- Insider Threats: Experts Try to Balance the Constitution with Law Enforcement to Find Terrorists
Insider Threats: Experts Try to Balance the Constitution with Law Enforcement to Find Terrorists
Posted Jul 6, 2012 4:56 PM CDT
By Sarah Mui
A few minutes into a lecture on Islamic extremism, counterterrorism instructor William Gawthrop lifts a sheet of paper and asks the class to imagine iron filings on top and a powerful magnet underneath.
“As you move the magnet … you see the iron filings move back and forth,” Gawthrop told law enforcement officers at a June 2011 seminar in downtown Manhattan.
Continuing his analogy, which was captured on video, Gawthrop likens the iron filings to Muslims. But “what we are interested in,” he says, is the magnet, “the radiating force [that Islamic] ideology” exerts on its surroundings.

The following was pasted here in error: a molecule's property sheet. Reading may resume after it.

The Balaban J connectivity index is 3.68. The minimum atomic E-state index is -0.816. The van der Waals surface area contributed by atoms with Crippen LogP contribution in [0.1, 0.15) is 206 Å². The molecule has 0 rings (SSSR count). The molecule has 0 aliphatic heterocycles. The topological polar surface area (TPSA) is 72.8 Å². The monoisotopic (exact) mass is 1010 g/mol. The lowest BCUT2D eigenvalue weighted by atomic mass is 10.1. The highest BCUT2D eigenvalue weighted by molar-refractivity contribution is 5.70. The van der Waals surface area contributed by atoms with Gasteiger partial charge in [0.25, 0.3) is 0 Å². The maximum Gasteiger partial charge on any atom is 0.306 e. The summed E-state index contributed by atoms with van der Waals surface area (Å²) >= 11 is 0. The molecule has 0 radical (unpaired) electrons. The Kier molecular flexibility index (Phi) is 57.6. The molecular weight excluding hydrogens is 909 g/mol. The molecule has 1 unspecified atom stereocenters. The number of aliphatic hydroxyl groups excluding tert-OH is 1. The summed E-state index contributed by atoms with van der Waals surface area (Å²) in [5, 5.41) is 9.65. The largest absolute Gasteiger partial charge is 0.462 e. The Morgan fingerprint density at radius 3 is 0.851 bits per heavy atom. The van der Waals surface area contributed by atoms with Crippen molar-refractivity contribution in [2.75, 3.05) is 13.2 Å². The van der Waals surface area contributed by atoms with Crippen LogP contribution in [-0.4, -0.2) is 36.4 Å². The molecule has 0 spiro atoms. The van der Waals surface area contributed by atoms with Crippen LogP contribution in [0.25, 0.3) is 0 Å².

“That force,” he adds, “is also exerted against you.”
He also says that “this ideology is an engine, and as an engine it produces an output. ... [It] is militant in tone and tenor, has a singular purpose and methodology for advancing itself.”
“We waste a lot of analytic effort talking about the type of weapon, the timing, the tactics,” Gawthrop says. “All of that is irrelevant ... if you have an Islamic motivation for actions.”
When Wired magazine published the video, skeptics called Gawthrop’s lecture simplistic. The former military interrogator who goes by the pseudonym Matthew Alexander told Wired, “The single worst thing we’ve done since 9/11, the one thing that’s harmed us the most in interrogations, is these types of stereotypes.”
Added former CIA analyst Jarret Brachman: “This kind of vitriolic snake oil is not only wrong but it serves to inflame the relations between Muslims and law enforcement, making both communities more suspicious of one another’s real intentions.”
Gawthrop’s seminar isn’t the only effort that has disturbed critics with its bid to target the lure of fundamentalist Islamic beliefs as part of the campaign to apprehend domestic terrorists.